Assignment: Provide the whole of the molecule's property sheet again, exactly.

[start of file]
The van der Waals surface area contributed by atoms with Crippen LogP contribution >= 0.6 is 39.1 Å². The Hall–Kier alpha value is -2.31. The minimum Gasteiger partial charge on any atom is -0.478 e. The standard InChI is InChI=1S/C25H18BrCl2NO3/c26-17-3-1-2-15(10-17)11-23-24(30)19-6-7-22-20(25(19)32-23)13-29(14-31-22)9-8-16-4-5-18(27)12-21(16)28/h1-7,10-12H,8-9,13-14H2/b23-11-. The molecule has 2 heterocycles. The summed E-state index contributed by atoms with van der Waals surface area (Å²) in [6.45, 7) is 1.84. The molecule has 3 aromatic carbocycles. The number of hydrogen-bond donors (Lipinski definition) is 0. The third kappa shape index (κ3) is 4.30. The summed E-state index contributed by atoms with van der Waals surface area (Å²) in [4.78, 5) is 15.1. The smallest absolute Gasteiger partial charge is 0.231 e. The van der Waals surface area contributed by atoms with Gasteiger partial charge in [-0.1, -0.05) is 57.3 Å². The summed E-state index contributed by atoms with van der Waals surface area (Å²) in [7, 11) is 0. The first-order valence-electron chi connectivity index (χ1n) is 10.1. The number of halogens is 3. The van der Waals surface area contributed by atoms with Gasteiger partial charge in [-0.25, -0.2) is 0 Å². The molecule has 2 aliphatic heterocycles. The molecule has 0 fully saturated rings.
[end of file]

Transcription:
The van der Waals surface area contributed by atoms with Crippen LogP contribution >= 0.6 is 39.1 Å². The Hall–Kier alpha value is -2.31. The minimum Gasteiger partial charge on any atom is -0.478 e. The standard InChI is InChI=1S/C25H18BrCl2NO3/c26-17-3-1-2-15(10-17)11-23-24(30)19-6-7-22-20(25(19)32-23)13-29(14-31-22)9-8-16-4-5-18(27)12-21(16)28/h1-7,10-12H,8-9,13-14H2/b23-11-. The molecule has 2 heterocycles. The summed E-state index contributed by atoms with van der Waals surface area (Å²) in [6.45, 7) is 1.84. The molecule has 3 aromatic carbocycles. The number of hydrogen-bond donors (Lipinski definition) is 0. The third kappa shape index (κ3) is 4.30. The summed E-state index contributed by atoms with van der Waals surface area (Å²) in [4.78, 5) is 15.1. The smallest absolute Gasteiger partial charge is 0.231 e. The van der Waals surface area contributed by atoms with Gasteiger partial charge in [-0.1, -0.05) is 57.3 Å². The summed E-state index contributed by atoms with van der Waals surface area (Å²) in [7, 11) is 0. The first-order valence-electron chi connectivity index (χ1n) is 10.1. The number of halogens is 3. The van der Waals surface area contributed by atoms with Gasteiger partial charge in [-0.25, -0.2) is 0 Å². The molecule has 2 aliphatic heterocycles. The molecule has 0 fully saturated rings.